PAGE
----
Tool Chest by Paul Sellers Part 1

Having collected some hand tools, mainly planes and spokeshaves, I needed a place to put them other than the tool well. Where was I to go, I tried to find one, but the plastic cases at the big box stores had no appeal and just were not practical.  Even my favorite Festool had nothing that appealed unless I could combine a max systainer with a sortainer and it still would not have any style. So left with out a purchasable choice I had what I considered two options:  The Anarchist Tool Chest by Chris Schwarz (a very good book btw and you should pick up a copy here)  and the  Paul Sellers Tool Chest.

I had to rule out the Anarchist Tool Chest due to my shop being on my front porch, I needed something portable.  Not that my neighborhood is full of thieves but I am not leaving a tool chest out there. I’ll save that for a later build when I get some molding planes.

I searched through Paul Sellers WoodWorking Master Class Site and found the tool chest gallery.  A shameless plug for Paul’s site, if you have any interest in hand tool woodworking or woodworking, his site is 15 bucks a month if I remember right and that gives you access to ALL videos and the ability to download the ones since you joined.

So off to Paxton Lumber in Denver to find an appropriate wood.  I checked out Mahogany, $$$ per board foot, not a good first big project wood for me.  Pine, almost went this route since that was used in the Anarchist Chest but I thought it would be too soft and I had worked with a lot of pine already.  So I went with Ash, it was cheaper than Mahogany and more expensive than Pine.


I sized most of these up with the hand saw.  Actually a Gramercy 14″ sash saw from Tools for Working Wood (my favorite store after Lost Art Press).  I am short a good crosscut saw but the sash saw did fantastic.  The stacks below are ready for ripping.  My hand saw for ripping needs the teeth set so I opted for my bandsaw.  Who am I kidding, even if the teeth were set I would have used my bandsaw.

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All ripped down and ready to go.  I re-sawed a few pieces on my bandsaw for the drawer sides and backs then cleaned them up with my #4 Bailey.  I did thickness plane down the raised panels with my #5 set up as a scrub and cleaned up with the #4. I only used my surface planer for some 1/2″ x 1/2″ strips to hold the drawers and panels.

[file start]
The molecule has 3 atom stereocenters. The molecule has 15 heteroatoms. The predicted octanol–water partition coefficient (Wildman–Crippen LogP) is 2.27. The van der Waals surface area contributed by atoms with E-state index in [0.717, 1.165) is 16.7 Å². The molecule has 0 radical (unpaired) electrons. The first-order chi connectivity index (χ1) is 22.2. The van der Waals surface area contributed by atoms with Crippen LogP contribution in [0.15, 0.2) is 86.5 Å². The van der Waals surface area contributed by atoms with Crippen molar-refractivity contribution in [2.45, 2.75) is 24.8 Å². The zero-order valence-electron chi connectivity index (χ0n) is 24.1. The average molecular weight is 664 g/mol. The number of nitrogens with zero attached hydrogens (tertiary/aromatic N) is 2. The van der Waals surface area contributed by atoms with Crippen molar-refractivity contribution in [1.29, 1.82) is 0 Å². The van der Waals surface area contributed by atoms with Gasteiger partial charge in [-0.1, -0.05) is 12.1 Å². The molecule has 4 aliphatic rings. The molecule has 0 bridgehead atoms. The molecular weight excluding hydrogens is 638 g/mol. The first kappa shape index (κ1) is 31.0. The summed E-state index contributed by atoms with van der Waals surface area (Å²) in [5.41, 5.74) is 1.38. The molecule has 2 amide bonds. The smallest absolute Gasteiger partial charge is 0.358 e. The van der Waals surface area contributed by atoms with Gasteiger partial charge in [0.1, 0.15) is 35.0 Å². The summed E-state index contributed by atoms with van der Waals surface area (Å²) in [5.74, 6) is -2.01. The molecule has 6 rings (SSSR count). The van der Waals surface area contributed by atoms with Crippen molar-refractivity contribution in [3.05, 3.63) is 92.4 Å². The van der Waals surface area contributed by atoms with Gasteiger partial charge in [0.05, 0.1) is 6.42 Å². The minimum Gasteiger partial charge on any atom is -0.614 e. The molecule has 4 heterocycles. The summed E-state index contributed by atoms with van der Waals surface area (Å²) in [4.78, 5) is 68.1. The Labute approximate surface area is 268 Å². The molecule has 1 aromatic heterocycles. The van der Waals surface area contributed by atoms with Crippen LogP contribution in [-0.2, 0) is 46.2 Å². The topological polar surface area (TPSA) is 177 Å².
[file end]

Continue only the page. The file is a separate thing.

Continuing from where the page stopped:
Next post, I try dovetails in hardwood.

Hand Cut Nails You Say?

My hand cut nails arrived today!  Yes, hand cut nails, the old school way from the Tremont Nail Company.

What inspired hand cut nails to be ordered?  Chris Schwarz wrote the book The Anarchist’s Tool Chest, which is less about anarchy and more about making a hand tool storage chest.  Now when I read the book I had the intentions on making the chest but since reading I realized I have no room for it and need something more portable.   The book on the chest is a great read as Chris is a very engaging author and is worth it whether you build it or not.

The requirement of moving tools up and down stairs pushed me to the portable configuration.  I now plan on making a Paul Sellers portable tool box first, then as I find room the chest.

I ordered the nails also to make the packing box in the Joiner and The Cabinet Maker, also by Chris Schwarz and Joel Moskowitz.  This is a basic shipping box for back when we didn’t have cardboard.  Should be a fun project and will be a future post.


You can see in the photo I have Fine Finish, Clinch Rosehead, Decorative Wrought Head and Headless nails.  The main advantage to these over wire cut nails from the big box is they hold better. The other advantage is they look way cool!  You can make period furniture or even new designs an incorporate a bit of old school style and strength.  These nails won’t pop out.  Soon to be some projects where you’ll see these in practice.